country is eligible under subsection (a), the President shall take into 
account the following factors:
          (1) An expression by such country of its desire to be an 
        eligible country under subsection (a).
          (2) The extent to which such country has made substantial 
        progress toward--
                  (A) reducing tariff levels;
                  (B) binding its tariffs in the World Trade 
                Organization and assuming meaningful binding 
                obligations in other sectors of trade; and
                  (C) eliminating nontariff barriers to trade.
          (3) Whether such country, if not already a member of the 
        World Trade Organization, is actively pursuing membership in 
        that Organization.
          (4) Where applicable, the extent to which such country is in 
        material compliance with its obligations to the International 
        Monetary Fund and other international financial institutions.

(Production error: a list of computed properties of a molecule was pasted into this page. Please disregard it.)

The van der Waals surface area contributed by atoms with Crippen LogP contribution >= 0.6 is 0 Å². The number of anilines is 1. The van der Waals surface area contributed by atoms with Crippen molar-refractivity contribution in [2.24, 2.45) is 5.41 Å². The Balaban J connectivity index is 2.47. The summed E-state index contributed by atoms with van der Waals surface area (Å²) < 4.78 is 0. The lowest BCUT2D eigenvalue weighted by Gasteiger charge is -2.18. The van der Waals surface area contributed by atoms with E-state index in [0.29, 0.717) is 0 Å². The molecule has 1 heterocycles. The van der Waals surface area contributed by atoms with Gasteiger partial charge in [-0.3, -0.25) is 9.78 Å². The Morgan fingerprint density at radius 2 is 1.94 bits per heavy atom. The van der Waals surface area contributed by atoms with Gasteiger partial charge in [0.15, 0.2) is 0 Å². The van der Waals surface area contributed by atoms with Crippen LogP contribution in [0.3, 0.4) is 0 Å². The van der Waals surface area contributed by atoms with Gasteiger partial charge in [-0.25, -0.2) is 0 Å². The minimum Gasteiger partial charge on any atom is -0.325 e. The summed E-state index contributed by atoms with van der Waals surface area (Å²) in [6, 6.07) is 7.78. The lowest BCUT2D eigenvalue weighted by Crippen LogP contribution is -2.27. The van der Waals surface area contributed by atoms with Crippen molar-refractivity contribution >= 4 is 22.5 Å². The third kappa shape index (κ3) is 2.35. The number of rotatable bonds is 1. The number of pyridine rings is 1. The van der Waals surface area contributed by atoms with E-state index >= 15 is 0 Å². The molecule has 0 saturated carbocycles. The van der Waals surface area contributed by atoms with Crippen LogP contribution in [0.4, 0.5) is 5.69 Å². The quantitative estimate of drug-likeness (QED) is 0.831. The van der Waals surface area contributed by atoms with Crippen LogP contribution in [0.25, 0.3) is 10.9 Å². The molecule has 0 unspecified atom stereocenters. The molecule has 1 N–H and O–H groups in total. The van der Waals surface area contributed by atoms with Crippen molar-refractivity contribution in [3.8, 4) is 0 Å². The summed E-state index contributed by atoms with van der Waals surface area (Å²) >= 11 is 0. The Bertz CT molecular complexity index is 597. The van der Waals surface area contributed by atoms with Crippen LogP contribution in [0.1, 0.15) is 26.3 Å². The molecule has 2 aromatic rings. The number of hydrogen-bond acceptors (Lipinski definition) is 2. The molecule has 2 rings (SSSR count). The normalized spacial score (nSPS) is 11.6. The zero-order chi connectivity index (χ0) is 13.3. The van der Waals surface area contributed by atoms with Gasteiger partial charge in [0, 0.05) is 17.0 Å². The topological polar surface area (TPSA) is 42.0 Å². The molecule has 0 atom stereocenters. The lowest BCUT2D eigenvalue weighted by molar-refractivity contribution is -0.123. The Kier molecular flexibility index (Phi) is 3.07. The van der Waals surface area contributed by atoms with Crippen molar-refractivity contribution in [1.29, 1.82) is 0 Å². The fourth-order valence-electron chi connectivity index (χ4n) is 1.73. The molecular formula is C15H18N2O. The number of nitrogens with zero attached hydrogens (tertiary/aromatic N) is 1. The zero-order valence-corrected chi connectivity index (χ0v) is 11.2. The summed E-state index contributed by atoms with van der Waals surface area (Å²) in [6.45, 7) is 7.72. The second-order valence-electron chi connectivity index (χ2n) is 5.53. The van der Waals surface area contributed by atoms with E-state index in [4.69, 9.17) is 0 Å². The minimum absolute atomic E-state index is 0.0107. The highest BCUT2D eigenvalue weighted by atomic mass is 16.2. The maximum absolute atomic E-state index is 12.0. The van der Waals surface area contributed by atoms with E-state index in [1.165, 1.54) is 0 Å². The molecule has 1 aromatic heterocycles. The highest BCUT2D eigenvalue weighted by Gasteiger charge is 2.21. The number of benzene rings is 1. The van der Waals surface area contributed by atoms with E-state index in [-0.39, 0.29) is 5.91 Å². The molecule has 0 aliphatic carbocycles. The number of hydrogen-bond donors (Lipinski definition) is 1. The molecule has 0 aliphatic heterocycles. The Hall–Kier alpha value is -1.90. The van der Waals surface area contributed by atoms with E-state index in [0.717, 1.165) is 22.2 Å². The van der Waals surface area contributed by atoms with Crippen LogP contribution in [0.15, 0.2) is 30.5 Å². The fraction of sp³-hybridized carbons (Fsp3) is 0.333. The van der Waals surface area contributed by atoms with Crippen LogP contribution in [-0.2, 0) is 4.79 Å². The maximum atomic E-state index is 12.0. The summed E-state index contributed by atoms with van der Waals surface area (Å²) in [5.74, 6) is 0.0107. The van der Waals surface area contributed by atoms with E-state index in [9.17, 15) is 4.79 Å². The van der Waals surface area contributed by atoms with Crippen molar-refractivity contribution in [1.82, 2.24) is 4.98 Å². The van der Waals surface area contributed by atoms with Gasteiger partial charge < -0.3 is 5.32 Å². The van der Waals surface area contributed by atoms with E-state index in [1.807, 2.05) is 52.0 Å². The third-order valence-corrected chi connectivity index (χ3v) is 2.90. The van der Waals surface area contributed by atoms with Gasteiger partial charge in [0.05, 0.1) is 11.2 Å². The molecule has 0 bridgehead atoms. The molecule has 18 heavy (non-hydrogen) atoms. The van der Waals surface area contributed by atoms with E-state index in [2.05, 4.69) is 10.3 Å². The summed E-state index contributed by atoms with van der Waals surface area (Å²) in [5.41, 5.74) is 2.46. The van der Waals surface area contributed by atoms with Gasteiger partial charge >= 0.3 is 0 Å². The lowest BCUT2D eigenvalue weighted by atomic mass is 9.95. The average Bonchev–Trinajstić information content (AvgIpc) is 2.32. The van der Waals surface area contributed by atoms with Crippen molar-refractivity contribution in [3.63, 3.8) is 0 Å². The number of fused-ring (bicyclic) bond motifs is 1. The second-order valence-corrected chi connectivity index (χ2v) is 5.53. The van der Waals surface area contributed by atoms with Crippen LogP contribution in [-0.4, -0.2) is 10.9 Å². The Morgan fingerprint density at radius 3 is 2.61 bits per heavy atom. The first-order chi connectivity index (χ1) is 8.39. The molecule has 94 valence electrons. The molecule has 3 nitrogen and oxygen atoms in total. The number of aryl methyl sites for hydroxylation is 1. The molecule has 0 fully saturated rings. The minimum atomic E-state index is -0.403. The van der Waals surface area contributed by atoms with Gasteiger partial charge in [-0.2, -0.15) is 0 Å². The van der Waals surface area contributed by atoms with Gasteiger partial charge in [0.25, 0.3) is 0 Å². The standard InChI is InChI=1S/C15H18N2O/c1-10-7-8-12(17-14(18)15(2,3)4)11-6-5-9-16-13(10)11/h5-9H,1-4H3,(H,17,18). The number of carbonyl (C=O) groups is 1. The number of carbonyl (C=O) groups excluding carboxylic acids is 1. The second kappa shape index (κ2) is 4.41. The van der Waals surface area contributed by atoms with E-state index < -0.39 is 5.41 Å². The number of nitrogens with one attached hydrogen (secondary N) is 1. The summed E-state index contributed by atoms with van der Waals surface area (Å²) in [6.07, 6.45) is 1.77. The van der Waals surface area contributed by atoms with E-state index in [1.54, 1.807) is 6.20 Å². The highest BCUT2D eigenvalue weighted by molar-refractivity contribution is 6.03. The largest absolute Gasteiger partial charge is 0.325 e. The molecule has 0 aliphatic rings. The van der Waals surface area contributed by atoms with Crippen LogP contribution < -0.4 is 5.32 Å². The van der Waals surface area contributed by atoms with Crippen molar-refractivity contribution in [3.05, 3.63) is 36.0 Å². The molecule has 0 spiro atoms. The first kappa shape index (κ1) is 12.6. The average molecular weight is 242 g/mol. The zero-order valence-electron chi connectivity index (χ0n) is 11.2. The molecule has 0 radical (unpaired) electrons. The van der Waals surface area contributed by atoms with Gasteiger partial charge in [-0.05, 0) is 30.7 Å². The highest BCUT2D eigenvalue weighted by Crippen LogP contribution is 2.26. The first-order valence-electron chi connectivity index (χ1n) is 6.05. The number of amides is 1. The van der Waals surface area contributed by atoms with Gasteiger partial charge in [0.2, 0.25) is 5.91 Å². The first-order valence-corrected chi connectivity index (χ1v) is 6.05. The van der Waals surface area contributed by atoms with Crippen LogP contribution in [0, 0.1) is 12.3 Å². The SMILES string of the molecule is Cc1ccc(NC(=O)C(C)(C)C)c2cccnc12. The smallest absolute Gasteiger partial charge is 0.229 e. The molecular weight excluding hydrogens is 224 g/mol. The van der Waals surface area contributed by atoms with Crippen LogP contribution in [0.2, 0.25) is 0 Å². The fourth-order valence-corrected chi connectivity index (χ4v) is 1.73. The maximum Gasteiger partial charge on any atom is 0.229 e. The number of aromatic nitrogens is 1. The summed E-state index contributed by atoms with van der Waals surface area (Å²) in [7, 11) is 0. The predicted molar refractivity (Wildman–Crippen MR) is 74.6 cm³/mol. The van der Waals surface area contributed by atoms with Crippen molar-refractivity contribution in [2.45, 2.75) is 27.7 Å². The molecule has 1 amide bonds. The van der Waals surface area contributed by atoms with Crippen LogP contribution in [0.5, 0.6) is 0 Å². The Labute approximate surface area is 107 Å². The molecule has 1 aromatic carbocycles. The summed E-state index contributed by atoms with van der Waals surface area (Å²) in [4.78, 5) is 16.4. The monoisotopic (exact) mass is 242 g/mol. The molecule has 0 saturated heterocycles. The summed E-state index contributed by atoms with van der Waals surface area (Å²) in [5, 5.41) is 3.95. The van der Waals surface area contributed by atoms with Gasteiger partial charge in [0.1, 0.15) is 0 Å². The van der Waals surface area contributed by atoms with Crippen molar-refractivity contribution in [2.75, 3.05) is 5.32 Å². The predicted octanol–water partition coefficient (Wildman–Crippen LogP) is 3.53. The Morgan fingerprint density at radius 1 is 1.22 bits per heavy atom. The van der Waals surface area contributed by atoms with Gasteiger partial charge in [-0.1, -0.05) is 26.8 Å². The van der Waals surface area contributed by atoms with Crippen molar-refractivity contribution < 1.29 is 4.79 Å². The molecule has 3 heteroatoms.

(5) The extent to which such country has a recognizable 
        commitment to reducing poverty, increasing the availability of 
        health care and educational opportunities, the expansion of 
        physical infrastructure in a manner designed to maximize 
        accessibility, increased access to market and credit facilities 
        for small farmers and producers, and improved economic 
        opportunities for women as entrepreneurs and employees, and 
        promoting and enabling the formation of capital to support the 
        establishment and operation of micro-enterprises.
          (6) Whether or not such country engages in activities that 
        undermine United States national security or foreign policy 
        interests.
  (c) Continuing Compliance.--